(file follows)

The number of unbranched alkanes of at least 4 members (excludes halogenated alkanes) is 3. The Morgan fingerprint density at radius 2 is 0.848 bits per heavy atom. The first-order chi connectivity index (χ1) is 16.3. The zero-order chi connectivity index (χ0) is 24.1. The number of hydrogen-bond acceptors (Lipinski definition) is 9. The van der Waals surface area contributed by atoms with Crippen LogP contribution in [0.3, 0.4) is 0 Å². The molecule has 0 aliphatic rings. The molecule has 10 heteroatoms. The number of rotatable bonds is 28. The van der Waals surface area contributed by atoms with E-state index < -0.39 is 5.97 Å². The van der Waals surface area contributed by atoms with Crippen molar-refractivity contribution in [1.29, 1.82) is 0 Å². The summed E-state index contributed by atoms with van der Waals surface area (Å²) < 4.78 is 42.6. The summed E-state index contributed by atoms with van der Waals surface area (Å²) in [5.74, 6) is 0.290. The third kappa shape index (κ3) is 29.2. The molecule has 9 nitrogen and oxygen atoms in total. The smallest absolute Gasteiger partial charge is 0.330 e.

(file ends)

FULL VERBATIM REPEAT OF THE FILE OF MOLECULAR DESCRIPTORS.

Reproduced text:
The number of unbranched alkanes of at least 4 members (excludes halogenated alkanes) is 3. The Morgan fingerprint density at radius 2 is 0.848 bits per heavy atom. The first-order chi connectivity index (χ1) is 16.3. The zero-order chi connectivity index (χ0) is 24.1. The number of hydrogen-bond acceptors (Lipinski definition) is 9. The van der Waals surface area contributed by atoms with Crippen LogP contribution in [0.3, 0.4) is 0 Å². The molecule has 0 aliphatic rings. The molecule has 10 heteroatoms. The number of rotatable bonds is 28. The van der Waals surface area contributed by atoms with E-state index < -0.39 is 5.97 Å². The van der Waals surface area contributed by atoms with Crippen molar-refractivity contribution in [1.29, 1.82) is 0 Å². The summed E-state index contributed by atoms with van der Waals surface area (Å²) < 4.78 is 42.6. The summed E-state index contributed by atoms with van der Waals surface area (Å²) in [5.74, 6) is 0.290. The third kappa shape index (κ3) is 29.2. The molecule has 9 nitrogen and oxygen atoms in total. The smallest absolute Gasteiger partial charge is 0.330 e.